A meeting with legislative leaders, that Patrick aides indicated on Friday was planned for Monday afternoon, will not be held, according to an aide to House Speaker Robert DeLeo.
DeLeo spokesman Seth Gitell on Monday repeated the Winthrop Democrat's position that "anything short of Governor Patrick approving this compromise bill represents a decision to kill the prospects of 15,000 new jobs and immediate local aid to our cities and towns."
Patrick on Monday also repeated his assertion that limiting slot machines to racetracks was essentially sanctioning no-bid contracts. "We do this over and over again in the commonwealth," he said, pounding his fist on the podium and raising his voice. "We yield to short-term interests of a few powerful people and we set aside the long-term best economic and social interests of the commonwealth."
The bill on his desk calls for two racinos and limits bidding on those to the state's two racetracks and two former dog tracks. Senate leaders, who favored a three-casino bill with no racinos but went along with House calls for two racinos, claim language in the bill on Patrick's desk gives the administration wiggle room to launch casinos without racinos. Senate president Therese Murray has urged Patrick to sign the bill and "declare victory."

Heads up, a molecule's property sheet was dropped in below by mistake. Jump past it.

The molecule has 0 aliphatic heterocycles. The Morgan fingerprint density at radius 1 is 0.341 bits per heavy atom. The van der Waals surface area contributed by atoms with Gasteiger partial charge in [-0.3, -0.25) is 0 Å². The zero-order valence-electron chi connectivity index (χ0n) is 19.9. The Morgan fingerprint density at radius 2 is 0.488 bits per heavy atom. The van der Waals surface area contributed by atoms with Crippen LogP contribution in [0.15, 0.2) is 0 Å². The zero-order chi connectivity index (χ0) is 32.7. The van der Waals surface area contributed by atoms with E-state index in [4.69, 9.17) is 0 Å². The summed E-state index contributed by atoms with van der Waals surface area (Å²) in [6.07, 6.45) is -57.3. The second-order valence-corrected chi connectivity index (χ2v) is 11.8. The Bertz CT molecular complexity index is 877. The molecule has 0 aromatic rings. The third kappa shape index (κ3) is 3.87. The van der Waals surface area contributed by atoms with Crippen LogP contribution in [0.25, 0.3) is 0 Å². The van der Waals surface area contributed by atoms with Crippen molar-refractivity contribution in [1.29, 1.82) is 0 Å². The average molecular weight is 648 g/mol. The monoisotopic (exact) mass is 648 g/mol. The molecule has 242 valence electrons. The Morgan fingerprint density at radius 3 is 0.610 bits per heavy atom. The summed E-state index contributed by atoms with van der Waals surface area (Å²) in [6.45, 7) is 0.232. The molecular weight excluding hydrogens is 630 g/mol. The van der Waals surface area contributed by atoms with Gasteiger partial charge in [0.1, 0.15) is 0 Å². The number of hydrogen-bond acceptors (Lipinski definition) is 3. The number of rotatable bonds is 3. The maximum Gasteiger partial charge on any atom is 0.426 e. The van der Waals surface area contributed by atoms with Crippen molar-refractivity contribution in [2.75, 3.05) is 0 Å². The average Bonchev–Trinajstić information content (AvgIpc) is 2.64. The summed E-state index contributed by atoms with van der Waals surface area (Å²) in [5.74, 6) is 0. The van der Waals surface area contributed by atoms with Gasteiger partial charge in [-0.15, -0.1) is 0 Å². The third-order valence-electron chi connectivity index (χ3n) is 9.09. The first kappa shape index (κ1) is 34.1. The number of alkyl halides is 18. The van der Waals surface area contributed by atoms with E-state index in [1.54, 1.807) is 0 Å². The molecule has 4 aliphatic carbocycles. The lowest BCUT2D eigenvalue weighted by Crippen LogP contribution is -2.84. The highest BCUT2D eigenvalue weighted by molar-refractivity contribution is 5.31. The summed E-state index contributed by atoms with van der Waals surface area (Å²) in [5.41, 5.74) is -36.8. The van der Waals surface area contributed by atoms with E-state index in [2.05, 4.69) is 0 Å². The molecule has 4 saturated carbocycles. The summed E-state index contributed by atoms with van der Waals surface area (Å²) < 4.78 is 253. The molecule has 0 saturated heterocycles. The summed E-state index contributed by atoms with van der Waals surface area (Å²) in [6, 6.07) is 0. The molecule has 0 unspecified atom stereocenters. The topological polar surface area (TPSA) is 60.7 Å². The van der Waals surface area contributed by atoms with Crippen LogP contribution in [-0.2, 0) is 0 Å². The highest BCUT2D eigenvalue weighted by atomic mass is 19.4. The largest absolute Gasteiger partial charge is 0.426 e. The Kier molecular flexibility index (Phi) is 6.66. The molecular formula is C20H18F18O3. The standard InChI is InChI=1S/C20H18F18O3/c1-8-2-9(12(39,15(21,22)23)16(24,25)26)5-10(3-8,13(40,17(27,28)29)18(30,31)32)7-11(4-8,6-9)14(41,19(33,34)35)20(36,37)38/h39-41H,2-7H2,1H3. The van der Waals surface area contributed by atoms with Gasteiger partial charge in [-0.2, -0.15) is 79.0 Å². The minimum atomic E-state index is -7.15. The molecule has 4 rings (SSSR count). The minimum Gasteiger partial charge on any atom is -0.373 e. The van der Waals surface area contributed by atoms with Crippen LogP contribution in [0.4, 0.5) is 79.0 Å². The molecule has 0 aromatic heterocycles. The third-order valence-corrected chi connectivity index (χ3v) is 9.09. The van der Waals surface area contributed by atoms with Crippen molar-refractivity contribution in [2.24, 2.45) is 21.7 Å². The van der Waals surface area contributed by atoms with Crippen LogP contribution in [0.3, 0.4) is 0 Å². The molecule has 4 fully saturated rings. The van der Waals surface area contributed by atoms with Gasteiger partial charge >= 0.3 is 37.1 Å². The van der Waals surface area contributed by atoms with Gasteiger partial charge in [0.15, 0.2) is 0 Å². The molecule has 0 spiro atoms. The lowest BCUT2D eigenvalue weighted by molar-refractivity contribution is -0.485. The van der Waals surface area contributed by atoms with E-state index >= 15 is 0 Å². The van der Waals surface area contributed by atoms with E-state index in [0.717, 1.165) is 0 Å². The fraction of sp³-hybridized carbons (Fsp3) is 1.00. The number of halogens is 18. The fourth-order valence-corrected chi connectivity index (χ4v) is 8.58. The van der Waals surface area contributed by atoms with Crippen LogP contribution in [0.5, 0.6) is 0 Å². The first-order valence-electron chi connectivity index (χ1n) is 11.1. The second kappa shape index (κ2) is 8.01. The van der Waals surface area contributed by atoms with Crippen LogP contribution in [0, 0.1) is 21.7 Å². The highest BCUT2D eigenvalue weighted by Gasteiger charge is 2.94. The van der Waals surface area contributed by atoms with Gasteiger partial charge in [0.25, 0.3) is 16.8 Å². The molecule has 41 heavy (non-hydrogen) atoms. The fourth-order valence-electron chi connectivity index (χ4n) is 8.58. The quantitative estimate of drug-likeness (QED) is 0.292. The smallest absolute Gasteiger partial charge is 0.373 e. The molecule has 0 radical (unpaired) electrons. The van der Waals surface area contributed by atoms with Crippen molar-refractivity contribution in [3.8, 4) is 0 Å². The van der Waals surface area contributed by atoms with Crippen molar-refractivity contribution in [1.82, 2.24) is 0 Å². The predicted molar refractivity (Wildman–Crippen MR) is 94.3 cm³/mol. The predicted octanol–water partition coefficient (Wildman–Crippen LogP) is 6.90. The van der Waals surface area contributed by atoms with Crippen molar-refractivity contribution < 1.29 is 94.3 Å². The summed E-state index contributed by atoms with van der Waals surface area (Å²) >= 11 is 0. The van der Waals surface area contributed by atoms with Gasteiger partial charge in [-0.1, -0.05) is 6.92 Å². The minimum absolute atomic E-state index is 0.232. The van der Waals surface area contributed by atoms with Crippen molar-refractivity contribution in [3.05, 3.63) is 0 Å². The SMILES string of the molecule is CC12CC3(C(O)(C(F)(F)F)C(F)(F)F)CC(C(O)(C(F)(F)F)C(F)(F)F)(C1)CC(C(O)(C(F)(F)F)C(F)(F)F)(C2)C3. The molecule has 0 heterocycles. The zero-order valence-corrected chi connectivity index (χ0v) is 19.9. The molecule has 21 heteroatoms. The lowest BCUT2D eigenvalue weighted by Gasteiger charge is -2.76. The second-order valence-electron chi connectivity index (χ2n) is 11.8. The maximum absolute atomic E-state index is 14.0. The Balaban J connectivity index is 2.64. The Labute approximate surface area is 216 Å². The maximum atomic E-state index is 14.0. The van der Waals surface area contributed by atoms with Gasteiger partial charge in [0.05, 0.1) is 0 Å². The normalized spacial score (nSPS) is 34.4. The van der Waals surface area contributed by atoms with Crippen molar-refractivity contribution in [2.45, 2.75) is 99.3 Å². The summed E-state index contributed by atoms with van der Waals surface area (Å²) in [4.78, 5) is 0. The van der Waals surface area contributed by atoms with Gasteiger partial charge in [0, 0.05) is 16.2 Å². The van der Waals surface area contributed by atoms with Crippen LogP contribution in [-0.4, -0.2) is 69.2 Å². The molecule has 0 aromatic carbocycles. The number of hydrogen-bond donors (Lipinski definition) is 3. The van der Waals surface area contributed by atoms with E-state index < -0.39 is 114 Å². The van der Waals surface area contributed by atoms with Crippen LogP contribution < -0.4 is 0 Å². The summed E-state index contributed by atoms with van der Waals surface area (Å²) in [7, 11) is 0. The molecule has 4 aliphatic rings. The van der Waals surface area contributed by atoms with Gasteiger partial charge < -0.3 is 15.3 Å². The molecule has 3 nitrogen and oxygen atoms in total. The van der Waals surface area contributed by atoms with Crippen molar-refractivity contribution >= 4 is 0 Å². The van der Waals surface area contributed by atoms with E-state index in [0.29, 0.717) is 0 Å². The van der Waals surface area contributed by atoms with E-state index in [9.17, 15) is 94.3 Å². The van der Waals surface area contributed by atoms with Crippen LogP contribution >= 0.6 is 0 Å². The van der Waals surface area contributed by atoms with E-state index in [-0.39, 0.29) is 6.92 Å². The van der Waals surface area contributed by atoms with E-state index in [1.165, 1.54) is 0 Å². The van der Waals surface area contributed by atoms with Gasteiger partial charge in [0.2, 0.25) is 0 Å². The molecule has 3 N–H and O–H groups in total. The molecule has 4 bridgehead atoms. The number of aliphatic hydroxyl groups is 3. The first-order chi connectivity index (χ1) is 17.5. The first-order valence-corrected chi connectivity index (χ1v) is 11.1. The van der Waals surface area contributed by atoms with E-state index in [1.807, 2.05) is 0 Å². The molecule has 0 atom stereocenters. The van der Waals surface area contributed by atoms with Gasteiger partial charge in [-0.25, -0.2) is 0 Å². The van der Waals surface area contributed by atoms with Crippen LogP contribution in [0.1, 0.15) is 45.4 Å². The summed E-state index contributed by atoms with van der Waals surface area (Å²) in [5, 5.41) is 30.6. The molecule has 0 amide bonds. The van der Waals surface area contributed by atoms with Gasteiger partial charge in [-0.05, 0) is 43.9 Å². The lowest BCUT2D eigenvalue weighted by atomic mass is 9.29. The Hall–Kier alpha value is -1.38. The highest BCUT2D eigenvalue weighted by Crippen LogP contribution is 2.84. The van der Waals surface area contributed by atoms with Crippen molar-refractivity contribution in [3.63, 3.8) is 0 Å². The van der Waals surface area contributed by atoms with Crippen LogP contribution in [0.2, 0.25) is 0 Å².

Treasurer Tim Cahill, running against Patrick for governor, on Monday urged Patrick to sign the bill.
"When faced with the opportunity to lend a hand to the working people of the commonwealth by creating and protecting thousands of jobs and infusing billions of dollars into our economy, he is about the throw it all away," Cahill said in a statement.
Charles Baker, running for governor as a Republican, included Cahill, a longtime casino advocate, with Patrick in his jab at Hill leaders for their "debacle" on expanded gambling. "Governor Patrick, Treasurer Cahill, and their Beacon Hill allies have had their priorities wrong from the beginning, pinning their hopes on casinos to produce jobs while at the same time killing jobs with higher taxes and government spending. Then they can't even get a casino bill through in three years time," Baker said in his statement.